“The trend is your friend” is a popular adage and for good reason. Imagine you are driving on a straight highway and all of a sudden you’re surrounded by fog. Of course, you slow down but you also likely assume the road will continue in the same straight line you’ve been driving down—hopefully long enough for you to emerge from the weather. You certainly wouldn’t decide there is a sudden left turn…unless you want to end up in a ditch. Guessing the direction of a potential turn and timing, well, good luck. Investing is similar: there is always a substantial amount of fog and uncertainty about what lies ahead where the most likely path over the next month, quarter or year for the economy, the markets, or a specific stock is a continuation of its previous trend. This is known as the momentum factor at the individual stock level. More often than not, trends persist—that is why they’re called trends.
So, what is with the audacious title? While we are not 100% certain, there are so many macro and economic changes of direction likely to occur in 2022, we don’t believe the fog-obscured road will remain straight. We are more confident about some potential macro changes than about others, but change is afoot. Some macro forces have already started to shift, and others still may. We believe these changes will contribute to a disruption and even alter many pre-existing market trends, some of which have been running for many years.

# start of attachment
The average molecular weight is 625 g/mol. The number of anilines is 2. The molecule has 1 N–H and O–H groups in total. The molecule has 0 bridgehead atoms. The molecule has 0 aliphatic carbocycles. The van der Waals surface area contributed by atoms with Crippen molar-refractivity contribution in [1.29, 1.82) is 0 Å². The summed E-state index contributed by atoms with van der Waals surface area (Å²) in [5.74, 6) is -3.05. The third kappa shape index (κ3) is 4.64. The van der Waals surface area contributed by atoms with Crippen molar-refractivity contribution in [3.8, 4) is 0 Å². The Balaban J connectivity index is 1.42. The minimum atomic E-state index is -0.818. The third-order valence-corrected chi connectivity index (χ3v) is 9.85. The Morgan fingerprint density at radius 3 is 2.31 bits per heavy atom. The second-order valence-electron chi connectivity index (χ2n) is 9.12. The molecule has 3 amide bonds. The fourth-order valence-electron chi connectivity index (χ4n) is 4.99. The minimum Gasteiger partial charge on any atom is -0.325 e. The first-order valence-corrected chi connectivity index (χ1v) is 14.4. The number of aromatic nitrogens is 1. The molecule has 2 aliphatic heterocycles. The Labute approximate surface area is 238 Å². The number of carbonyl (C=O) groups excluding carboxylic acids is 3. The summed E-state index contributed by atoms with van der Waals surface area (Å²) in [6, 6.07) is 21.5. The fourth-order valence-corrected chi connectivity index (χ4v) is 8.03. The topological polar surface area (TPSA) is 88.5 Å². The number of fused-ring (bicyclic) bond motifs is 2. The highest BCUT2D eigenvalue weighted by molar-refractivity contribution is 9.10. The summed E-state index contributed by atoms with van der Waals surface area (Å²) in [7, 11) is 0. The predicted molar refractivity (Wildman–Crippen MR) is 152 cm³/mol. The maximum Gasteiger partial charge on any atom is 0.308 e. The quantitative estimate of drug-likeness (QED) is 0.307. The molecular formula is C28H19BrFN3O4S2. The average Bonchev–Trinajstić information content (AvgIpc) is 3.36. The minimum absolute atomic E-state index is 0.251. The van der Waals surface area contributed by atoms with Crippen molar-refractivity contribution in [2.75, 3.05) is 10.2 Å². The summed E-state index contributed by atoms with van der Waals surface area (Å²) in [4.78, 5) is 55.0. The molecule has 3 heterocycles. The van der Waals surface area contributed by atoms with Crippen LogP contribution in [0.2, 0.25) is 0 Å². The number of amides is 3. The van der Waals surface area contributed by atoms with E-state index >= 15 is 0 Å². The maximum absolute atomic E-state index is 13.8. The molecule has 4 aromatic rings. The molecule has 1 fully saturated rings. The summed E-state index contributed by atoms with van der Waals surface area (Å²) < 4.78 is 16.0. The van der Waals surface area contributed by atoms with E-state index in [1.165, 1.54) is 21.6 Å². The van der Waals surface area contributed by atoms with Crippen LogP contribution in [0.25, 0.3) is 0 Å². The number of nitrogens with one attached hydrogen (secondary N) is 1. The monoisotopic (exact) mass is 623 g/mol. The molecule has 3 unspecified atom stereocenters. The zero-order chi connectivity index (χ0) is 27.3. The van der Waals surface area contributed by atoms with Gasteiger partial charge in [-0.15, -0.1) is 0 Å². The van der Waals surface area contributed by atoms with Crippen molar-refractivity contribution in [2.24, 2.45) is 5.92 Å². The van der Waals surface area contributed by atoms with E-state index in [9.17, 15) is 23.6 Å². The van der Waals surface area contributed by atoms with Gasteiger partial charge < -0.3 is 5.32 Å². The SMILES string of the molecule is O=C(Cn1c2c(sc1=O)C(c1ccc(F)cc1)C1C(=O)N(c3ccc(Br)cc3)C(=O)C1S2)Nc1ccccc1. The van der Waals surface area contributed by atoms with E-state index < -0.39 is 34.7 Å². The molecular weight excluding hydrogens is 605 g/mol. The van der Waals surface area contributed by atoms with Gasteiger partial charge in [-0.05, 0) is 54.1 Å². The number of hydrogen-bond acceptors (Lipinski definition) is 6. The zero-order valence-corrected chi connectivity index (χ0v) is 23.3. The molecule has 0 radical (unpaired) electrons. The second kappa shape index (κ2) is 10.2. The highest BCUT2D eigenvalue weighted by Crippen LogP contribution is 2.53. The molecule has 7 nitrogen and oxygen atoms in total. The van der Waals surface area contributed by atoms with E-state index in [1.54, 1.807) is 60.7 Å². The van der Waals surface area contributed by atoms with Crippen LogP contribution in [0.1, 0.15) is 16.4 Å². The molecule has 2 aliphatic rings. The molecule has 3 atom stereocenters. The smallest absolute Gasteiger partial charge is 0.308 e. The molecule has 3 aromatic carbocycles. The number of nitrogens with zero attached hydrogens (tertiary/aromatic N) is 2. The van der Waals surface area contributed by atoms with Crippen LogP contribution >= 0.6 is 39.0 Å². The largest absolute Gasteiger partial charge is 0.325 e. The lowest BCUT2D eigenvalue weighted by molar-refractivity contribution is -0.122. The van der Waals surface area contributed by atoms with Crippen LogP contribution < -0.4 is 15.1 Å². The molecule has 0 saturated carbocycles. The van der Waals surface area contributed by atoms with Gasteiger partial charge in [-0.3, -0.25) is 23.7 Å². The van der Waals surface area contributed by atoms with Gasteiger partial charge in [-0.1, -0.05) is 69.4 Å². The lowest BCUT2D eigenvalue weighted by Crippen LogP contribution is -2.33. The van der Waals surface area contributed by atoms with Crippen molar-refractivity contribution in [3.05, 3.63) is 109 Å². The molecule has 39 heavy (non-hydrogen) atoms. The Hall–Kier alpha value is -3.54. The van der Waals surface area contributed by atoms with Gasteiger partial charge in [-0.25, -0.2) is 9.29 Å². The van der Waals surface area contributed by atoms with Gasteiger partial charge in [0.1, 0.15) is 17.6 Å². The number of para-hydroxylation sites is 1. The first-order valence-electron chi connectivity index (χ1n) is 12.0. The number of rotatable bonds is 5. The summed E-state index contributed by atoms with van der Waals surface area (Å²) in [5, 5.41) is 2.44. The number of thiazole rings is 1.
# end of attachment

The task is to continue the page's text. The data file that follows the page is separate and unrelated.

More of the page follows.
Changing macro trade winds
Below are several key macro trends that have either recently reversed or have a good chance of reversing in the coming months, which could have a lasting impact on markets and leadership.
Pandemic – We have no added insight into the path of the pandemic, driven by new variants, vaccines, and R. We can see that despite the Omicron variant blowing daily infections to many multiples of previous peaks, the trend towards more normal behaviours continues. Perhaps it is fatigue, perhaps the world is willing to live with the risk. The December box office gross was roughly in line with the three-year average from before pandemic. Spiderman clearly skewed the results to the upside, but still, it was more or else pre-pandemic “normal.”
There are some big implications if behaviours continue on the path back to normal as 2022 progresses. For the past two years, spending behaviours have tilted away from services and towards goods, with a solid dose of increased savings.